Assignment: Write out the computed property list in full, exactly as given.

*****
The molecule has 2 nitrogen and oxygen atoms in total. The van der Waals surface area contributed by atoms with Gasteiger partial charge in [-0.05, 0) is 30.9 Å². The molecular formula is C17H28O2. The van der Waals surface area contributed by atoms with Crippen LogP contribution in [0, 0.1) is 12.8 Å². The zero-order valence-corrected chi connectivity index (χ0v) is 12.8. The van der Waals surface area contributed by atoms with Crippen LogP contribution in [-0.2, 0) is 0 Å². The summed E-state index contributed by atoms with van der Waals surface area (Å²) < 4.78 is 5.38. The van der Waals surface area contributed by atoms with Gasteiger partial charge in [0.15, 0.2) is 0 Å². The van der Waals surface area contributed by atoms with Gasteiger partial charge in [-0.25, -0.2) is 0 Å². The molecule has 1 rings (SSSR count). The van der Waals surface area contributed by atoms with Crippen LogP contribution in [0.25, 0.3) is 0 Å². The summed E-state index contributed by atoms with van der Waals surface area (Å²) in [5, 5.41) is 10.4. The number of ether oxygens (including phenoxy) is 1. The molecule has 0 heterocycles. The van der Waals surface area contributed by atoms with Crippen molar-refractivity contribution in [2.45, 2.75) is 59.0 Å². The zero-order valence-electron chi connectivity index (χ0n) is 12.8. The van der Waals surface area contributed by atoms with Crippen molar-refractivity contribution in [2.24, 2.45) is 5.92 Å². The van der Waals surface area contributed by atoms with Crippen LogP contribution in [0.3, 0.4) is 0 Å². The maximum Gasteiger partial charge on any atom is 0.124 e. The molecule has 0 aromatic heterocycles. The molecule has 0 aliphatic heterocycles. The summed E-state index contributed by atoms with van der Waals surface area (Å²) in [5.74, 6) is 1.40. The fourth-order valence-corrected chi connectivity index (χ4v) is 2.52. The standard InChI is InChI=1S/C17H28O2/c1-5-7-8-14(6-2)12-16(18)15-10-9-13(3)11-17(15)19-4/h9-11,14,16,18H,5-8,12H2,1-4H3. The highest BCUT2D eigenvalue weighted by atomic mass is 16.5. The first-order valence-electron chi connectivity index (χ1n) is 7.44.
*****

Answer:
The molecule has 2 nitrogen and oxygen atoms in total. The van der Waals surface area contributed by atoms with Gasteiger partial charge in [-0.05, 0) is 30.9 Å². The molecular formula is C17H28O2. The van der Waals surface area contributed by atoms with Crippen LogP contribution in [0, 0.1) is 12.8 Å². The zero-order valence-corrected chi connectivity index (χ0v) is 12.8. The van der Waals surface area contributed by atoms with Crippen LogP contribution in [-0.2, 0) is 0 Å². The summed E-state index contributed by atoms with van der Waals surface area (Å²) < 4.78 is 5.38. The van der Waals surface area contributed by atoms with Gasteiger partial charge in [0.15, 0.2) is 0 Å². The van der Waals surface area contributed by atoms with Gasteiger partial charge in [-0.25, -0.2) is 0 Å². The molecule has 1 rings (SSSR count). The van der Waals surface area contributed by atoms with Crippen LogP contribution in [0.25, 0.3) is 0 Å². The summed E-state index contributed by atoms with van der Waals surface area (Å²) in [5, 5.41) is 10.4. The number of ether oxygens (including phenoxy) is 1. The molecule has 0 heterocycles. The van der Waals surface area contributed by atoms with Crippen molar-refractivity contribution in [2.45, 2.75) is 59.0 Å². The zero-order valence-electron chi connectivity index (χ0n) is 12.8. The van der Waals surface area contributed by atoms with Crippen molar-refractivity contribution in [2.24, 2.45) is 5.92 Å². The van der Waals surface area contributed by atoms with Crippen LogP contribution in [0.3, 0.4) is 0 Å². The maximum Gasteiger partial charge on any atom is 0.124 e. The molecule has 0 aromatic heterocycles. The molecule has 0 aliphatic heterocycles. The summed E-state index contributed by atoms with van der Waals surface area (Å²) in [5.74, 6) is 1.40. The fourth-order valence-corrected chi connectivity index (χ4v) is 2.52. The standard InChI is InChI=1S/C17H28O2/c1-5-7-8-14(6-2)12-16(18)15-10-9-13(3)11-17(15)19-4/h9-11,14,16,18H,5-8,12H2,1-4H3. The highest BCUT2D eigenvalue weighted by atomic mass is 16.5. The first-order valence-electron chi connectivity index (χ1n) is 7.44.